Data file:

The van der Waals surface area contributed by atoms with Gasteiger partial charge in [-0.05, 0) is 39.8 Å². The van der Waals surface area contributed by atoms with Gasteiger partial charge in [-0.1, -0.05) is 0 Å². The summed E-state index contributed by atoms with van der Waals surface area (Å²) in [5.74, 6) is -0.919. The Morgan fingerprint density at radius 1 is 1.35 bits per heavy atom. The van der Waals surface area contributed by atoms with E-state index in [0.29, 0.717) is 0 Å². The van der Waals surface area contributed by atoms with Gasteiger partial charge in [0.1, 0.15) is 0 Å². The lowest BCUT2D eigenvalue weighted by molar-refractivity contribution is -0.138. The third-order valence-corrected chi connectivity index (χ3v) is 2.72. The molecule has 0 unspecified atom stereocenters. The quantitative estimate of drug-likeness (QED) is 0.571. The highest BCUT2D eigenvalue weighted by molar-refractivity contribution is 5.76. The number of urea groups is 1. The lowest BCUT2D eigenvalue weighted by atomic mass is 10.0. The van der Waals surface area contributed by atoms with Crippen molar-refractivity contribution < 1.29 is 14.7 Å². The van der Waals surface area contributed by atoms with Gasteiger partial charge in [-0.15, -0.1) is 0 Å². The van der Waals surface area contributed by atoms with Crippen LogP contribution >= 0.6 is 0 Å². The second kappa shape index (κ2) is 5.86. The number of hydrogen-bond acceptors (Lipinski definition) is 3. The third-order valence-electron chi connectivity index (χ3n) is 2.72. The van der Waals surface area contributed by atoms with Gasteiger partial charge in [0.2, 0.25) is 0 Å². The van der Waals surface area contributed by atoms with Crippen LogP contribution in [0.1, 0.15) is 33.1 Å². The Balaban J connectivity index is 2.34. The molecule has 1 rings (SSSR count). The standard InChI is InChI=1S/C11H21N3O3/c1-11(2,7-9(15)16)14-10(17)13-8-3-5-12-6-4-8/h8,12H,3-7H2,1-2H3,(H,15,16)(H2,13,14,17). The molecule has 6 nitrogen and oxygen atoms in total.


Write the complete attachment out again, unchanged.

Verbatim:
The van der Waals surface area contributed by atoms with Gasteiger partial charge in [-0.05, 0) is 39.8 Å². The van der Waals surface area contributed by atoms with Gasteiger partial charge in [-0.1, -0.05) is 0 Å². The summed E-state index contributed by atoms with van der Waals surface area (Å²) in [5.74, 6) is -0.919. The Morgan fingerprint density at radius 1 is 1.35 bits per heavy atom. The van der Waals surface area contributed by atoms with E-state index in [0.29, 0.717) is 0 Å². The van der Waals surface area contributed by atoms with Gasteiger partial charge in [0.1, 0.15) is 0 Å². The lowest BCUT2D eigenvalue weighted by molar-refractivity contribution is -0.138. The third-order valence-corrected chi connectivity index (χ3v) is 2.72. The molecule has 0 unspecified atom stereocenters. The quantitative estimate of drug-likeness (QED) is 0.571. The highest BCUT2D eigenvalue weighted by molar-refractivity contribution is 5.76. The number of urea groups is 1. The lowest BCUT2D eigenvalue weighted by atomic mass is 10.0. The van der Waals surface area contributed by atoms with Crippen molar-refractivity contribution < 1.29 is 14.7 Å². The van der Waals surface area contributed by atoms with Gasteiger partial charge in [-0.15, -0.1) is 0 Å². The van der Waals surface area contributed by atoms with Crippen LogP contribution >= 0.6 is 0 Å². The second kappa shape index (κ2) is 5.86. The number of hydrogen-bond acceptors (Lipinski definition) is 3. The third-order valence-electron chi connectivity index (χ3n) is 2.72. The van der Waals surface area contributed by atoms with Gasteiger partial charge in [0.2, 0.25) is 0 Å². The van der Waals surface area contributed by atoms with Crippen LogP contribution in [0.1, 0.15) is 33.1 Å². The Balaban J connectivity index is 2.34. The molecule has 1 rings (SSSR count). The standard InChI is InChI=1S/C11H21N3O3/c1-11(2,7-9(15)16)14-10(17)13-8-3-5-12-6-4-8/h8,12H,3-7H2,1-2H3,(H,15,16)(H2,13,14,17). The molecule has 6 nitrogen and oxygen atoms in total.